- Both private and public colleges will see a marginal bump in tuition revenue for the 2020 fiscal year, according to a forecast from ratings company Moody's Investors Service emailed to Education Dive.
- Median net tuition revenue will grow 1% for public universities and 2.3% for private colleges in that year, Moody's reported. This is a drop from fiscal 2019, when the company reported a 1.5% increase for public universities and a 2.8% increase for private institutions.
- The discount rate for first-year students at private universities rose to 51% for fall 2019, which Moody's notes along with flat enrollment will limit net tuition revenue growth.
Moody's latest annual look at how much money institutions collect from tuition follows its recent findings that continued competition for students and a strong focus on containing their costs would further constrain tuition revenue, despite improved state funding. And it marks the continued trend of some colleges bringing in lower levels of tuition revenue.
For its latest survey, Moody's received responses from 170 private nonprofit universities and 127 public institutions in the U.S.
Although tuition revenue growth is sluggish, overall enrollment is stable, driven by gains at national public universities, Moody's reported.
International student enrollment was down, with public universities reporting a median decrease of 3.7% among those students for the fall of 2019. Administrators and pundits have attributed this to the Trump administration's strict visa vetting and strained foreign relations.
The number of high school graduates, meanwhile, has remained flat, Moody's noted. It added that a favorable economy is drawing potential students into the workforce.
For nearly two-thirds of public universities, net tuition revenue growth is not expected to exceed 3%, which is Moody's proxy for inflation in the higher education sector, during fiscal 2020.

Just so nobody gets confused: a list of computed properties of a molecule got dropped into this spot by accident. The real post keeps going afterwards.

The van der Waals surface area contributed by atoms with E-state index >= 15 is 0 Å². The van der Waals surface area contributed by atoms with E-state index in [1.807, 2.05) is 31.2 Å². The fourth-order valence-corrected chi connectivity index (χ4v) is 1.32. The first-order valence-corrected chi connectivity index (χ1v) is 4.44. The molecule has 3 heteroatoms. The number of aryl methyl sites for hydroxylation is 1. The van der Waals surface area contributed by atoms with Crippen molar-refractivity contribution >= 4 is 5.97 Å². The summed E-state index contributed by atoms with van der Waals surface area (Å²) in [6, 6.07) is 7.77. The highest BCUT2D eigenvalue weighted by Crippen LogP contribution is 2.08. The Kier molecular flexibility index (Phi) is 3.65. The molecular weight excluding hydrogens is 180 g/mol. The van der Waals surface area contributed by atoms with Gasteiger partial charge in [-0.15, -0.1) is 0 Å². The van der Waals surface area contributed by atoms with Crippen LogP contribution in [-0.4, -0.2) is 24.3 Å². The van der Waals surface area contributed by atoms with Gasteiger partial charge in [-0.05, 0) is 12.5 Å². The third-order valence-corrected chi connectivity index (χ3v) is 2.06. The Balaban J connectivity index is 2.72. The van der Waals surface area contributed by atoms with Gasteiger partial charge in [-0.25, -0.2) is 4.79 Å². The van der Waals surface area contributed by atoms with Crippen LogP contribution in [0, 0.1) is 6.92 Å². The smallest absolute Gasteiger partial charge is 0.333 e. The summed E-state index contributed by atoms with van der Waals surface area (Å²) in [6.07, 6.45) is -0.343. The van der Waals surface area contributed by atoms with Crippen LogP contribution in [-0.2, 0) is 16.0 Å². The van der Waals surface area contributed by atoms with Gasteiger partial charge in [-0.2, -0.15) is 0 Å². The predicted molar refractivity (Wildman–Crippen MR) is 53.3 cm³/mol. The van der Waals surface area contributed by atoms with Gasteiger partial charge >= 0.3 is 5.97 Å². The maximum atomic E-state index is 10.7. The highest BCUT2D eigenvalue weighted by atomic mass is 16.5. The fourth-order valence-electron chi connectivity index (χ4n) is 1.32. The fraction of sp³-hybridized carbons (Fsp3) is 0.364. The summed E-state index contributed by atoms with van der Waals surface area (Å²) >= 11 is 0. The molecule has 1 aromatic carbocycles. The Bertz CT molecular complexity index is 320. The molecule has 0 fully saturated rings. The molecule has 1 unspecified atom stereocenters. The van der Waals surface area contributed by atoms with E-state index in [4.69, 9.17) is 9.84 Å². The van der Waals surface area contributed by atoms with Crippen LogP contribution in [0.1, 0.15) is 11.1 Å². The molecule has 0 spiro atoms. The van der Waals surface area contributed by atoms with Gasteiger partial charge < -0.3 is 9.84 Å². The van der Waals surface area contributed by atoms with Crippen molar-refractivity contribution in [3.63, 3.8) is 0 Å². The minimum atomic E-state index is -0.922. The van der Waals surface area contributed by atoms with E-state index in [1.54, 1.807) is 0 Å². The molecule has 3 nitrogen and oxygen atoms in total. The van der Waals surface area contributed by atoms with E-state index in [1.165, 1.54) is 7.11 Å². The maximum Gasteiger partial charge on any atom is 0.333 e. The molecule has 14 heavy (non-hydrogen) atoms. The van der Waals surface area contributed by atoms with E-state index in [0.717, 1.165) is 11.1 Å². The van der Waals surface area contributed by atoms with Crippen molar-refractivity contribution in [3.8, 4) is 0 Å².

Large, comprehensive public institutions are faring better than their smaller peers due to better brand recognition that allows them to draw nonresident students and offer a wider variety of programs, Moody's notes. Those larger schools are projected to increase net tuition revenue by 2% versus 0.5% and 1%, respectively, for medium- and small-sized public universities.
Tuition freezes in response to public pressure to lower students' costs could hamper tuition revenue growth. The promise of more state aid is also a motivating factor. Virginia's public colleges, for instance, will not raise in-state tuition this academic year in exchange for more state funding.
Revenue at private institutions is also at risk amid efforts to lower costs through per-student discounts, Moody's notes.
One in four private universities responding to the Moody's survey said they discounted first-year students' tuition by 60% or more. Private schools' expected median discount rate of 40.6% for 2020 represents a 14% increase from 2015, according to Moody's.
Meanwhile, a survey of 400 colleges by the National Association of College and University Business Officers earlier this year projected that tuition discounts for first-time, full-time first-year students at private nonprofits would reach a record 52.2% in 2018-19.
Resetting sticker prices also may also make private colleges vulnerable to lower tuition revenue. A recent study of 24 private colleges that reset tuition found that only two-thirds recorded an increase in first-year enrollment two years later.